February 27, 2020

Esther Rbibo on How to Talk to Kids About Anti-Semitism

Esther Rbibo

A well-intentioned relative recently emailed me an article about the attack in Monsey, N.Y. He also sent a copy to my 12-year-old daughter. I perused the story, which included graphic details. I then deleted the email to my daughter on her computer. (I also emailed him to let him know what I had done and why.) I don’t usually do this sort of thing. But I thought it was too much for my sensitive kid. Was I being overprotective?

Like many parents, I struggle with how to support my children and talk to them about anti-Semitism and an increase in hate crimes, including the ransacking of Nessah Synagogue in Beverly Hills and anti-Semitic graffiti appearing in various places around Los Angeles. 

Esther Rbibo, director of guidance and counseling at Shalhevet High School, spoke to the Journal and offered some direction on how to discuss these issues with our children.

The goal, Rbibo said, is “to provide [children] with the greatest sense of safety and security that you can.” This does not mean lying, she explained. While some adults might be tempted to tell their kids that nothing could ever happen to them or their school or synagogue, Rbibo doesn’t recommend this.

“A child is not going to necessarily even buy into that because we know the world that we live in,” she said. “It’s almost like creating a false sense of security. And then the child may be less likely to trust the parent.”

Rbibo did underscore the importance of considering a child’s age and maturity in these discussions. “With a really young child, it’s more appropriate to give that sense of, ‘Mom and Dad have this,’ ” she said. In general though, she is a big proponent of transparency.

“I would address the specifics in their life,” she said. For example, “ ‘We’re doing our best to create a really safe environment for you; your school has X, Y and Z security; I always know where you are.’ ”

Rbibo also recommends possibly coming up with a family plan, as in, “What do we need to feel safe in our family when we’re home, when we’re out? It gives the child something to do and take ownership of and feel part of.”

She added,  “It’s so much about the way we convey things, not just what we convey.” That means “first checking ourselves as parents and making sure we’re ready to have that conversation, that we’re in a state of calm because our children will mirror whatever it is we are reflecting outward.”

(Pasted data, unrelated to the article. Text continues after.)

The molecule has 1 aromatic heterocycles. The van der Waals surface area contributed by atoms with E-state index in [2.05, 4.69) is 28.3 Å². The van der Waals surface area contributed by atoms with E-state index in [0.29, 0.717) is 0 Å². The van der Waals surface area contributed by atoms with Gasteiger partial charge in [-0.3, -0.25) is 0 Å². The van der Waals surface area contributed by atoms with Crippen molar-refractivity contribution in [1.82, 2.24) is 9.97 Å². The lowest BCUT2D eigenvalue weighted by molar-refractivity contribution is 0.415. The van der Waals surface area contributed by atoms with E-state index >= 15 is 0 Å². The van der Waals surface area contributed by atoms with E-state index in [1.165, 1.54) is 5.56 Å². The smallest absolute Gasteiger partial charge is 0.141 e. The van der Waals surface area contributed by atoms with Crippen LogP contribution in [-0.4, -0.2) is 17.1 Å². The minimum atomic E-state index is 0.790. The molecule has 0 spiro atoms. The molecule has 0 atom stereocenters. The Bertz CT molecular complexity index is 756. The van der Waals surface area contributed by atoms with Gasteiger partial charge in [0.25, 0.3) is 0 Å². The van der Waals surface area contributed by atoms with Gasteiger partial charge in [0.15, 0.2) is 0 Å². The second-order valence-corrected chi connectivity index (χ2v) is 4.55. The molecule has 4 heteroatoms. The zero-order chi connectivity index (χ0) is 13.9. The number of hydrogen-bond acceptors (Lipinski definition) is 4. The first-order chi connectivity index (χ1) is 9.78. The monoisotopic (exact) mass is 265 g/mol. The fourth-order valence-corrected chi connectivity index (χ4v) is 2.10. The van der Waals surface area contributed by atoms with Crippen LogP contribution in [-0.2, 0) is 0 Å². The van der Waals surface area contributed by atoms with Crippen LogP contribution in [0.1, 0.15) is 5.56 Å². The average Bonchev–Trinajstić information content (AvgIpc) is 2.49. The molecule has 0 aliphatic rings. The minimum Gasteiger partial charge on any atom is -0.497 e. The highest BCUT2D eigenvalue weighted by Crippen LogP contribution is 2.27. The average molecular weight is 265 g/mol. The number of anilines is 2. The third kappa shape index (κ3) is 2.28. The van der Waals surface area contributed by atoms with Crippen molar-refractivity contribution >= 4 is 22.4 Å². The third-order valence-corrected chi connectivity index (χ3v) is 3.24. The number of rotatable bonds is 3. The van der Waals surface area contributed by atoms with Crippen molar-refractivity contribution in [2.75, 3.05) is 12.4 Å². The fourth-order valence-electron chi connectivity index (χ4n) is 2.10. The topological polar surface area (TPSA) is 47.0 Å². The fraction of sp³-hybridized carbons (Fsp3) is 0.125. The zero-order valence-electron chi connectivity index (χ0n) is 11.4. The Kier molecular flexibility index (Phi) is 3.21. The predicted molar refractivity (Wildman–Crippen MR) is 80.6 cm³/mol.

“It’s so much about the way we convey things, not just what we convey. [That means] first checking ourselves as parents and making sure we’re ready to have that conversation.” — Esther Rbibo

She also recommends initiating age-appropriate conversations with your children even if they haven’t said anything. “In this day and age, most children beyond a certain age are going to have exposure, through friends or social media,” Rbibo said. And by doing so, parents send their kids a clear signal that it’s OK to talk about these things.

Parents and other loved ones need not pretend that they are immune from worry, she added. “It’s beneficial for a child to see a parent having emotions like sadness,” Rbibo said. “The same with positive emotions. … Our kids should see that [their parents] are human.”

Ultimately, the best thing a parent or loved one can do simply may be to listen. 

“So much is being clued in to the child and letting them talk it through,” Rbibo said. “You can ask open-ended questions. Not us having to provide information but asking them what do they need? What information do they want? Some kids might [say], ‘I don’t even want to know.’ And also honoring that. The second piece is validating their emotions, providing that sense of, ‘We’re in this together, I hear you, I understand you.’ Really hearing the child out.” 

Parents need support, too, Rbibo said. “Sometimes that means leaning on other parents, on a spouse, on friends, on possibly a professional depending on what’s going on, and being able to have a place to also unload one’s own fears.”